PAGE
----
La Nina & the summer garden 2020

2020 was the year that everyone discovered gardening!! 

Well that’s the way I’m choosing to remember the year that would otherwise be best forgotten. How much difference a year can make. This time last year, we could never have imagined the world events and changes to society that were brought about by COVID-19. With that aside, our gardening world has also seen some significantly changes too. 

The Bureau of Meteorology has declared that we are currently experiencing a weather pattern known as La Nina in Australia. We might have mistakenly settled into the previously familiar drought conditions brought on by the opposite pattern, El Nino, but we’d be wrong. From raging bushfires and water restrictions just a year ago, how dramatically different is our summer in Eastern Australia now!  

But what does it all mean to us in the garden?

The La Nina weather pattern is characterised by increased rainfall, lower day temperatures but higher average night temperatures. This means that we can expect wet conditions, drainage problems, leaching of nutrients and increase incidence of fungal diseases in the veggie patch. All of these can lead to disaster for our home grown veggies! But don’t panic because I have some suggestions to help you get on top of it.

La Nina occurs when stronger Equatorial trade winds lead to changes in ocean currents bringing deep cool water to the surface. Warmer surface water means that more moisture is lifted into the air than normal, creating cloud cover. The heavy clouds bring more rain and storms occur more frequently, so plants can be damaged through this wild weather and hail. Storm and hail protection in the garden will be a good idea especially for those in northern parts of Australia.

Increased cloud cover acts as a barrier to sunlight, making daytime temperatures less extreme than what we saw last year. You might perhaps think that this can bring a bit of respite, but cloud covering overnight, however, acts as an insulator and leads to warmer, balmy nights. Humidity stays high providing favourable conditions for fungal infection.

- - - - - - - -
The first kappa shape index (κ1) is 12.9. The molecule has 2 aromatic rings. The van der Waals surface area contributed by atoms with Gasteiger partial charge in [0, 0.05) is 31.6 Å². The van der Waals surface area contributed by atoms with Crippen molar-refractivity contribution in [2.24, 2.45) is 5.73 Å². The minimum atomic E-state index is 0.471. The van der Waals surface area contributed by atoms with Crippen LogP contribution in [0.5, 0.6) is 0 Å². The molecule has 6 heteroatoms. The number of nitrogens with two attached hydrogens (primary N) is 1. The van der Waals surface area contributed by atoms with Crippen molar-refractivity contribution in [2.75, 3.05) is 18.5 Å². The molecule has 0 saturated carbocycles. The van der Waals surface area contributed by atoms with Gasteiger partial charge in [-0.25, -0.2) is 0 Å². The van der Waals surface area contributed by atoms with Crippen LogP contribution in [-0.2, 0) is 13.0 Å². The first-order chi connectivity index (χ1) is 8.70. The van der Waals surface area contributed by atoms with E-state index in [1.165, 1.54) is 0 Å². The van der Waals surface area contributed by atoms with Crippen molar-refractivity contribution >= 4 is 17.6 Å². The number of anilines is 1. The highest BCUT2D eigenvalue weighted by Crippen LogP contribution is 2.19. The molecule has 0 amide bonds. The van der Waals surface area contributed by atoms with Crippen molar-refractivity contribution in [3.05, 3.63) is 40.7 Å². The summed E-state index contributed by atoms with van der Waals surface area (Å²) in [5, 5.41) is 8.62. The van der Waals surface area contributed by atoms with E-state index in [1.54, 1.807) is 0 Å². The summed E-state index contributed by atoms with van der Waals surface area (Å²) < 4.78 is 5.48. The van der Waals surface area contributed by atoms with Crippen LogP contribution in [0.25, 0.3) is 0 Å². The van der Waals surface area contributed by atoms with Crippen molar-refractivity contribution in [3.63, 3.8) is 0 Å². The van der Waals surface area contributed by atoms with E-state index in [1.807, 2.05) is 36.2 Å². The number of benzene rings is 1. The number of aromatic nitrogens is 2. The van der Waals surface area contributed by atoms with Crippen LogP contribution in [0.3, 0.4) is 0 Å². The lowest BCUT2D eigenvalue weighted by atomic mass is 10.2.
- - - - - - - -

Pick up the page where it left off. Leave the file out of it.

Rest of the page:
You will probably notice, if you haven’t already, more powdery mildew on cucumbers and zucchinis and wilt on your tomatoes. This usually happens towards the end of the season and normally shows us that it’s time to remove our summer crops to make way for new season crops. But when it happens this early, we are at risk of not even getting a decent harvest before the season is out. Blossom end rot might also show up on zucchini and tomatoes after excessive rain but it is due to an underlying calcium deficiency in the soil.

Blossom end rot and powdery mildew on zucchini (courgette)

So here are a few tips to get the most out of your veggie garden during the La Nina effect.

  • To prevent heavy clay soil staying damp from all the rain and rotting the roots of your plants, build raised garden beds for growing your veggies in. Drainage is much better in raised beds.
  • Spray your cucumbers and zucchini regularly with a bicarb spray (1/2 teaspoon in 2 cups of water and a few drops of vegetable oil) until powdery mildew is under control. Reapply after rain.
  • Give your container grown veggies liquid fertiliser every 2 weeks to maintain high nutrient levels and replace the minerals that have been leached from too much rain.
  • Give your tomatoes and zucchini a dose of calcium to prevent or treat blossom end rot. Garden lime or dolomite can be scratched into the soil under your mulch but will take a month to work, so try a liquid calcium solution instead for faster results.
  • Increased rain can make your veggies split. You might notice the skin splitting on your tomatoes or see deep furrows on your root crops. These splits become vulnerable to secondary mould so harvest them before disease sets in. Read more
  • Remove the lower leaves and reduce the number of branches/stems on your tomatoes to improve airflow around your plants and limit the spread of wilt. Read more